The sole official place for camping is the tent camp of the Tibetan nomads Sarchu, where you can spend the night. There is also small medical center. After that it is time for some mind blowing serpentines and the climbing up of the next two mountain passes Naki La and Lachalu La. Here it is possible to notice the first signs of high attitude sickness – headache, nausea, asthma and insomnia.
In the next camp, Pang, as well as in the previous camp there is a field hospital where you can breathe in some oxygen for free. In the field camp of the Tibetan nomads you can also stay over the night. This base camp is higher than the previous one with around 300m. , therefore so are the chances to experience the symptoms of high altitude sickness. The few people that decide to stay over the night tend to choose the camp of Sarchu.
Base camp Pang
We chose the base camp of Pang and we had to bear the consequences. On the next day our driver was feeling very sick and we had to stop for him to vomit and to keep an eye on him so he does not collapse behind the wheel. The rest of the crew was also feeling sick.
Basecamp Pang – Village of Rumtse- Leh
Distance: 180 km
Waiting time: If you have to change your means of transportation on that place don’t worry – nobody would leave you there.
Time for passing: Whole day
Dazed by the lack of oxygen and the boundless beauty of the Himalayas the road will lead you to Tanglang La (5328m) the highest mountain pass on the route. Turn after turn you will discover stunning and outlandish landscapes. Bright blue rivers with enigmatic sand formations, great planes and high peaks change each other’s place along the way. Before the pass there is a 40km long plateau called More (4700m). The first village after Tanglang La is Rumtse where there are some places where the worn out traveler can take a rest. Our team was completely trashed and everybody went to get some sleep.
Bara Lacha La On Sandals
ADVICE: One of the most effective ways to fight the high attitude sickness is a rapid descent. Never stay long around the high mountain passes and even if you feel sick continue going down. Some chocolate and cookies can also bring your tonus back, so save some of those in advance.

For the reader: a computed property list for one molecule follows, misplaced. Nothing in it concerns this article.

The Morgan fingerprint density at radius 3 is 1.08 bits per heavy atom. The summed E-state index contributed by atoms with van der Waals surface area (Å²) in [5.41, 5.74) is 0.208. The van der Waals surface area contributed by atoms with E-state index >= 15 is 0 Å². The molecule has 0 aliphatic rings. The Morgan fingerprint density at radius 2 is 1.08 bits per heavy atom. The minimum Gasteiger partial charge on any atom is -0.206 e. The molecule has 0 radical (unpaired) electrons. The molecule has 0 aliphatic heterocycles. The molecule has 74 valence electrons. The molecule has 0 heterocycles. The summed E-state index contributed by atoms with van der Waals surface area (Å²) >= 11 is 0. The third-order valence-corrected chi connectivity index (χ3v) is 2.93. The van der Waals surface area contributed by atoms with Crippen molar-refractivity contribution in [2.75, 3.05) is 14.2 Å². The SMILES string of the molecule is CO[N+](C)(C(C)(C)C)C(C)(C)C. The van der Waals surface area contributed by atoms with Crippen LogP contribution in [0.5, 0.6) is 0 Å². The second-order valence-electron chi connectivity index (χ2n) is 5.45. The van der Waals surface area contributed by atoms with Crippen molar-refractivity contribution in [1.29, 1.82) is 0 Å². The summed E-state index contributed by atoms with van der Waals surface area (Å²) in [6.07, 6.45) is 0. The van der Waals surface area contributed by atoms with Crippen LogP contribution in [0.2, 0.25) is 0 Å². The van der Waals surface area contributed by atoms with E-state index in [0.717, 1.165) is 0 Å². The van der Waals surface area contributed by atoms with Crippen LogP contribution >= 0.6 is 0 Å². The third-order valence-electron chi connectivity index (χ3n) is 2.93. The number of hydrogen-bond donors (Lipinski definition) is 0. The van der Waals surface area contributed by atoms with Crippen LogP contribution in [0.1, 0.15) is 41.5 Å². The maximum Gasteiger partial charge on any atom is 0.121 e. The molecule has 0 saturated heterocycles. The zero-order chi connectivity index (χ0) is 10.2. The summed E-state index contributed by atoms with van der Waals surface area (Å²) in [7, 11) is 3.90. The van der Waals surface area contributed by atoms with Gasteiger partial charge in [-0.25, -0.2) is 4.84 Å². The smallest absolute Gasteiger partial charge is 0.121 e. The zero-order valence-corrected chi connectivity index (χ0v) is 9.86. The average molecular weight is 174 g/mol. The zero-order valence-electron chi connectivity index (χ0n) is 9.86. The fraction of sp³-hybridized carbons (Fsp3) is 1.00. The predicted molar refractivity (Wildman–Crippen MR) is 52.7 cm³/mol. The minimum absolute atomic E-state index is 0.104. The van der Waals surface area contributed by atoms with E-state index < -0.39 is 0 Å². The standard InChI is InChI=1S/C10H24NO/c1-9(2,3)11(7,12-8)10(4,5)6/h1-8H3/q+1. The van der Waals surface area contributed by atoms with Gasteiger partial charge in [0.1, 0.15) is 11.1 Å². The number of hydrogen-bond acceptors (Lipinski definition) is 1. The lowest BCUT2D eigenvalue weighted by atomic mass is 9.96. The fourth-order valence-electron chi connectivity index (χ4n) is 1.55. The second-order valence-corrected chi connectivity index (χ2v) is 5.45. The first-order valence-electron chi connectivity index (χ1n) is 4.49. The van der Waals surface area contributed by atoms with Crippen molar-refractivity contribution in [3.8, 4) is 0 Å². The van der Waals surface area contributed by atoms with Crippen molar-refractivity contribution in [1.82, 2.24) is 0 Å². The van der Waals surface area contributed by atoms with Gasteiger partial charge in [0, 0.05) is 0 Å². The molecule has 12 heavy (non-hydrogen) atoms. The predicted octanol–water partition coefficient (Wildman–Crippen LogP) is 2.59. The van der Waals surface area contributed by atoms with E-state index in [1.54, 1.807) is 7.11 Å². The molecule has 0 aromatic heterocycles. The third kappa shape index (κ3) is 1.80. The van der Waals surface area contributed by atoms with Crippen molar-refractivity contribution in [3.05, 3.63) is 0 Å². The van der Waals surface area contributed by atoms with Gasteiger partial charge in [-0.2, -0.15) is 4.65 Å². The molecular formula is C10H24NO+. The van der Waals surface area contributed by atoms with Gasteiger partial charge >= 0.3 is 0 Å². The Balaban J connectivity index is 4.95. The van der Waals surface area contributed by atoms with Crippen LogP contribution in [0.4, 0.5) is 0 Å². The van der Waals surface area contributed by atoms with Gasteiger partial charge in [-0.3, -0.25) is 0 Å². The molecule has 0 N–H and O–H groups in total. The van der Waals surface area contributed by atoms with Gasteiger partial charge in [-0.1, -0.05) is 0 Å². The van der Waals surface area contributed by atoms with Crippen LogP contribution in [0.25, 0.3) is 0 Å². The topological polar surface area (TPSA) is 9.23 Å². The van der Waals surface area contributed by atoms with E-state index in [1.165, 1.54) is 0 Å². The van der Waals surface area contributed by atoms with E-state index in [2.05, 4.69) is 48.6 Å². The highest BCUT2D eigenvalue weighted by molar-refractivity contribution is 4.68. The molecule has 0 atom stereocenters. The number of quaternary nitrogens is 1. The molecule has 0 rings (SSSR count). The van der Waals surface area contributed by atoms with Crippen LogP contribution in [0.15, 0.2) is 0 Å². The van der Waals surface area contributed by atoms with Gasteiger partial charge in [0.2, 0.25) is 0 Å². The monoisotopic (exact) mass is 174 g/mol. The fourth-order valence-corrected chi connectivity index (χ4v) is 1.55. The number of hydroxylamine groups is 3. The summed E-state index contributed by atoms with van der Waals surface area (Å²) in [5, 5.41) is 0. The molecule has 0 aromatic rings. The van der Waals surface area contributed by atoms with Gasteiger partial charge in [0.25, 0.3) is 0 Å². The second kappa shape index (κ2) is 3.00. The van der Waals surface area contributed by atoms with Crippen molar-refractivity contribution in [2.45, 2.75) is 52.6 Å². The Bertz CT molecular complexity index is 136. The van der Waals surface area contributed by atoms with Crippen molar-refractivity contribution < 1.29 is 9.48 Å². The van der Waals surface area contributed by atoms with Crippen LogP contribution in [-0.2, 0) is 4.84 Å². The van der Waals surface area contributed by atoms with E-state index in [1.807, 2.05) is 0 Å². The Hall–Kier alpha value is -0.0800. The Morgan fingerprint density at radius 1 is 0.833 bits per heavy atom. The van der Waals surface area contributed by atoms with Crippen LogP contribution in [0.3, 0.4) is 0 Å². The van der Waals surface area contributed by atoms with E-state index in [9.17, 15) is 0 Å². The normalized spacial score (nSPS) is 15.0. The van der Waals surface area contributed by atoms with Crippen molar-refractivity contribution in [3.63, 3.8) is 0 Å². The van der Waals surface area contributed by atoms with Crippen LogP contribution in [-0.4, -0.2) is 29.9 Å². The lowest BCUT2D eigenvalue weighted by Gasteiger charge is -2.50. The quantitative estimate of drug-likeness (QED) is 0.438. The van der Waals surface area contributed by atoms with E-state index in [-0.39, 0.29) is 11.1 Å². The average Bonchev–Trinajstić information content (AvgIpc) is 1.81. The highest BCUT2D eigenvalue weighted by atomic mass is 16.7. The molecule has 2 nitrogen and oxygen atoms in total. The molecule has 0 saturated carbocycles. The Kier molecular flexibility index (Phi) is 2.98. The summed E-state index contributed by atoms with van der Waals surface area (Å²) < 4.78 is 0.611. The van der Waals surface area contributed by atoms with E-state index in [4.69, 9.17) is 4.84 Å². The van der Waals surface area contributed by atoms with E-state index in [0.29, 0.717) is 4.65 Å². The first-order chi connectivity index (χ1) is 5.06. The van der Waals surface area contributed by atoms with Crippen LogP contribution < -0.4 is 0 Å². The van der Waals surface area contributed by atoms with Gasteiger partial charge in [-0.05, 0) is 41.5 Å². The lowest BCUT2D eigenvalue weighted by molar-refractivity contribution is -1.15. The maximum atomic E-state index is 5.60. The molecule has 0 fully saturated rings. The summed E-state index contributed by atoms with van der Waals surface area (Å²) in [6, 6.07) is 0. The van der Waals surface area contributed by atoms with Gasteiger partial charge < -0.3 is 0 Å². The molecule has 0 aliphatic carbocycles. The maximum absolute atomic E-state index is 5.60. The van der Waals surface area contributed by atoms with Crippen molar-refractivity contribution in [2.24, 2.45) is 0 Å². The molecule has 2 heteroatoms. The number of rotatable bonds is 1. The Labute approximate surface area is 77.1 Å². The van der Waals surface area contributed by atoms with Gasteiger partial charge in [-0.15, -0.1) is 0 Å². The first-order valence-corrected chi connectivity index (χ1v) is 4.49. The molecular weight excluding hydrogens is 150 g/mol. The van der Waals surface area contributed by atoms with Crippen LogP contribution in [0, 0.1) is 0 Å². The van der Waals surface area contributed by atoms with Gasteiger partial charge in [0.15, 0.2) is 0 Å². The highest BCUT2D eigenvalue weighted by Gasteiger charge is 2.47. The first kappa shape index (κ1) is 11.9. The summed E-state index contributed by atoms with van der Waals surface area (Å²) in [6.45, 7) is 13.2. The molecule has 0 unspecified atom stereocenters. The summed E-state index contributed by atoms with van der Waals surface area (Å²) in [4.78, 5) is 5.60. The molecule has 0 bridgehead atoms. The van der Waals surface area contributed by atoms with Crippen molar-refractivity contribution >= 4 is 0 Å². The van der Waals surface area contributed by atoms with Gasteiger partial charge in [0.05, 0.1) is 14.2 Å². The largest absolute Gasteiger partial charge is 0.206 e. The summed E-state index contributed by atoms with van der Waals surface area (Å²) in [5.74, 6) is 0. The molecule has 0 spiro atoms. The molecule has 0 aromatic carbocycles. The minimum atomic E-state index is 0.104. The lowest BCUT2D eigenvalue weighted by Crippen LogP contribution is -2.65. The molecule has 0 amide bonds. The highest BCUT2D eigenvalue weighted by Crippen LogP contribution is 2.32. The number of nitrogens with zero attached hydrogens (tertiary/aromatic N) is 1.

Next is the crossing of the river Indus in Upshi. There is an asphalt road and although there are lots of turns and it is in poor condition the driving is much faster. You will pass through some very remarkable monasteries Tikse and Hemis as well as through one ancient castle. If you are planning to visit them you can get off in advance, if not, in about two hours you will reach Leh – the capital of Ladak region.
The town is extraordinary beautiful, populated by local Tibetan people dressed in their traditional costumes. The Tibetan architecture and the authentic atmosphere of the town with its monasteries, entirely preserved castles and a small touristic neighborhood with comfortable little hotels and eateries offering traditional local cuisine will make your stay a very pleasant one. From here it is also the starting point of 130 unbelievable trecks through the Indian Himalayas.
Tso Moriri Lake
Here you can find some additional information.
Ladakh travel info: https://magickervan.com/travel-information/ladakh-travel-information/
Ladakh trekking info: https://magickervan.com/travel-information/ladakh-trekking-information/
Our hitchhiking story: https://magickervan.com/2015/08/11/passing-the-highest-road-birthday-party-at-the-top-of-the-world-first-symptoms-of-altitude-sickness-walking-around-leh/